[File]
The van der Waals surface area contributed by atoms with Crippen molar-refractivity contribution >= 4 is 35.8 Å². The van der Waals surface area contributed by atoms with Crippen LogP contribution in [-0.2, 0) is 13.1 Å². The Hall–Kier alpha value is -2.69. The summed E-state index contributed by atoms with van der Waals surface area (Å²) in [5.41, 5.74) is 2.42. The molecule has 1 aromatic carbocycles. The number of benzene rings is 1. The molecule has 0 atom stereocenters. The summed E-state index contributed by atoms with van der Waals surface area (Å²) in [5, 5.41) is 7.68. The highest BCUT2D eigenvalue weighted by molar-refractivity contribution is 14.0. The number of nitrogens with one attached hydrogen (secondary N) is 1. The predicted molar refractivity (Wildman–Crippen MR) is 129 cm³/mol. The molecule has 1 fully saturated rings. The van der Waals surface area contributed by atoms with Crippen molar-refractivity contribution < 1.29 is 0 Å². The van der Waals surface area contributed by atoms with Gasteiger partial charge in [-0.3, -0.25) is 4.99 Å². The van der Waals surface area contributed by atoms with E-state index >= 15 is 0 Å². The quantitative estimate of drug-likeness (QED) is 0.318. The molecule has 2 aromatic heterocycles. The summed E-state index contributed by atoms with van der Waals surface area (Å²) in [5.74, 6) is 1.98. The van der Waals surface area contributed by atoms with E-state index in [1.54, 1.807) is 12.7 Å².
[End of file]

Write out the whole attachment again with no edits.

The van der Waals surface area contributed by atoms with Crippen molar-refractivity contribution >= 4 is 35.8 Å². The van der Waals surface area contributed by atoms with Crippen LogP contribution in [-0.2, 0) is 13.1 Å². The Hall–Kier alpha value is -2.69. The summed E-state index contributed by atoms with van der Waals surface area (Å²) in [5.41, 5.74) is 2.42. The molecule has 1 aromatic carbocycles. The number of benzene rings is 1. The molecule has 0 atom stereocenters. The summed E-state index contributed by atoms with van der Waals surface area (Å²) in [5, 5.41) is 7.68. The highest BCUT2D eigenvalue weighted by molar-refractivity contribution is 14.0. The number of nitrogens with one attached hydrogen (secondary N) is 1. The predicted molar refractivity (Wildman–Crippen MR) is 129 cm³/mol. The molecule has 1 fully saturated rings. The van der Waals surface area contributed by atoms with Crippen molar-refractivity contribution < 1.29 is 0 Å². The van der Waals surface area contributed by atoms with Gasteiger partial charge in [-0.3, -0.25) is 4.99 Å². The van der Waals surface area contributed by atoms with E-state index >= 15 is 0 Å². The quantitative estimate of drug-likeness (QED) is 0.318. The molecule has 2 aromatic heterocycles. The summed E-state index contributed by atoms with van der Waals surface area (Å²) in [5.74, 6) is 1.98. The van der Waals surface area contributed by atoms with E-state index in [1.54, 1.807) is 12.7 Å².